Removing food sources that attract ants is vital as is keeping essential food tightly sealed in containers ants can’t enter or chew through. Wipe up spills, especially of sticky foods and sweet drinks. If you have a cookout, make sure to clean up thoroughly afterward. For that matter, during the cookout watch out for food and drinks that might be dropped or spilled.
Homeowners who have experienced a termite swarm probably associate spring with termites. Termites are actually active year-round, but the warm weather of summer is their most active period, which means the time when they’re most likely to be attacking the wood in your home, if it’s been infested.
Keep an eye out for signs of termites like mud tubes, which they use to travel between their colony and your home, which is their feeding ground, bubbled or cracked paint, which can signal wood damage underneath, and hollow sounds when you tap wood.
Long and flat with long antennas and covered with shiny scales, the appearance of silverfish creep some people out – especially since they’re frequently found at night and run away swiftly when the lights are turned on. Silverfish seek warm, moist locations so they are often found around plumbing fixtures, sinks and bathtubs.
Silverfish tend to avoid people, so they are more of an annoyance than a danger if they’re just a brief visitor. However, if undetected silverfish can do significant damage to fabric, wallpaper, books, and paper by chewing or staining it.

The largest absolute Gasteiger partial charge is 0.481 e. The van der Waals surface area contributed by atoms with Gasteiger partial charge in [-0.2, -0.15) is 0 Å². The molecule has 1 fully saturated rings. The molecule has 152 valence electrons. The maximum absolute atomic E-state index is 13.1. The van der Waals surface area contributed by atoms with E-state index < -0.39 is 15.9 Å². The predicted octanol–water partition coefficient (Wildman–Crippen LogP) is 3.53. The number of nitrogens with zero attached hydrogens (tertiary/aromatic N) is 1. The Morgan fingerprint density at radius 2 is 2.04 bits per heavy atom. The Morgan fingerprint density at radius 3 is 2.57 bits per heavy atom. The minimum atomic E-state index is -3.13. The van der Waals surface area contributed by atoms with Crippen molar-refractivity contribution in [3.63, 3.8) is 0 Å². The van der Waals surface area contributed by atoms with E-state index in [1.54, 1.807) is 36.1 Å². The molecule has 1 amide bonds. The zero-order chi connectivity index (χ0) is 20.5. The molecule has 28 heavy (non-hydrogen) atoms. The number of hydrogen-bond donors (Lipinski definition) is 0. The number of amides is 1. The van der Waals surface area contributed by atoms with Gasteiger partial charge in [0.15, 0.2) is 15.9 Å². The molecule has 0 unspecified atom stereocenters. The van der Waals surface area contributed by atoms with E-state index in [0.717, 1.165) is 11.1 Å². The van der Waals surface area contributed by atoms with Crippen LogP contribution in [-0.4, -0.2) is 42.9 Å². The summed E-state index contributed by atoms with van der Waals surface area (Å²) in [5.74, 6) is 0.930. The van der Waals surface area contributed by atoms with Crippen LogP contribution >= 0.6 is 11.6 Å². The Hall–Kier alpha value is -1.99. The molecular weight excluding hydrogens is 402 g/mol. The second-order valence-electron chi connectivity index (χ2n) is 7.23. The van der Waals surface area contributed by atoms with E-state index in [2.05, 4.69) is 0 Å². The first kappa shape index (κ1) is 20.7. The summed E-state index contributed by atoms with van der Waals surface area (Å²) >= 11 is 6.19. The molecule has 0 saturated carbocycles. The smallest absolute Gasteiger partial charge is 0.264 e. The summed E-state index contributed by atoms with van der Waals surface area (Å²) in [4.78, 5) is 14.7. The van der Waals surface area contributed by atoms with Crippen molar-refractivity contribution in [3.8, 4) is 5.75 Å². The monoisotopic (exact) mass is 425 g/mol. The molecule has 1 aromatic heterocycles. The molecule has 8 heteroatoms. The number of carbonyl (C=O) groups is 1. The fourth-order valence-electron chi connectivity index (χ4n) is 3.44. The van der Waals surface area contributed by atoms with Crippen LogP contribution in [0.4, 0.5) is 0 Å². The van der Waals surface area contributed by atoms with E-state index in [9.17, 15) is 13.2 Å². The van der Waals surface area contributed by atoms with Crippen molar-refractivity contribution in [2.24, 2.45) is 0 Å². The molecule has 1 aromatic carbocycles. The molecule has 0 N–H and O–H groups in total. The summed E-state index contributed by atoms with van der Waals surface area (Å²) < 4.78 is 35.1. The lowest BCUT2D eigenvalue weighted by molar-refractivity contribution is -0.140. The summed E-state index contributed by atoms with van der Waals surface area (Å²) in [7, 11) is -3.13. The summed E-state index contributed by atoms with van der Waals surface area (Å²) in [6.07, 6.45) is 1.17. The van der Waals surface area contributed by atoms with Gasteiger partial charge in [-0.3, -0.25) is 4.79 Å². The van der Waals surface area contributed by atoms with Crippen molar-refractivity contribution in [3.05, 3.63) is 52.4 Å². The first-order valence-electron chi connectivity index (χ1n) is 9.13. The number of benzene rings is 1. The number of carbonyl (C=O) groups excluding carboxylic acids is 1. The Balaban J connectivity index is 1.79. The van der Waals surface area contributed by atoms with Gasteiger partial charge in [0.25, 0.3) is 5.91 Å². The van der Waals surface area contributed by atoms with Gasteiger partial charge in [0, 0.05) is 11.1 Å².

Like other bugs that can be a year-round problem, flea activity still surges in the summer. Whether taking Fido to the dog park or other outdoor activity, your pet can pick up fleas and – once infested – the fleas can spread to other pets and even you.
While fleas are a terrible nuisance, physically they are fascinating. Did you know that fleas can lift items 150 times heavier than their body weight, and fleas can both jump very high and far… up to 150 times their body length.
While they have a scary reputation because of folk tales that claim they would crawl into people’s ears and attack their brains, earwigs are actually harmless to people. In fact, because they eat other bugs and mold, they can be beneficial.
However, earwigs can also be an annoyance because they can spray a foul-smelling fluid. This same fluid is also released when an earwig is crushed.
Another insect whose unsightly appearance unnerves people, millipedes seek moisture like silverfish and generally live outside. However, they will seek out your home as shelter from weather that’s too hot or too cold as well as excessive rain.
Millipedes are not poisonous… but they do produce hydrochloric acid. That causes a chemical burn when they use it in defensive maneuvers. In addition to the burn, some people have an allergic reaction to the contact.
Arrow Exterminating Can Protect Your Home
Avoid the aggravation and dangers of mosquitoes, wasps, and more by calling Arrow Exterminating. Arrow will help you identify if you have a problem, explain our plan to eradicate your infestation, and give you the peace of mind you need. To get started, contact Arrow Exterminating today.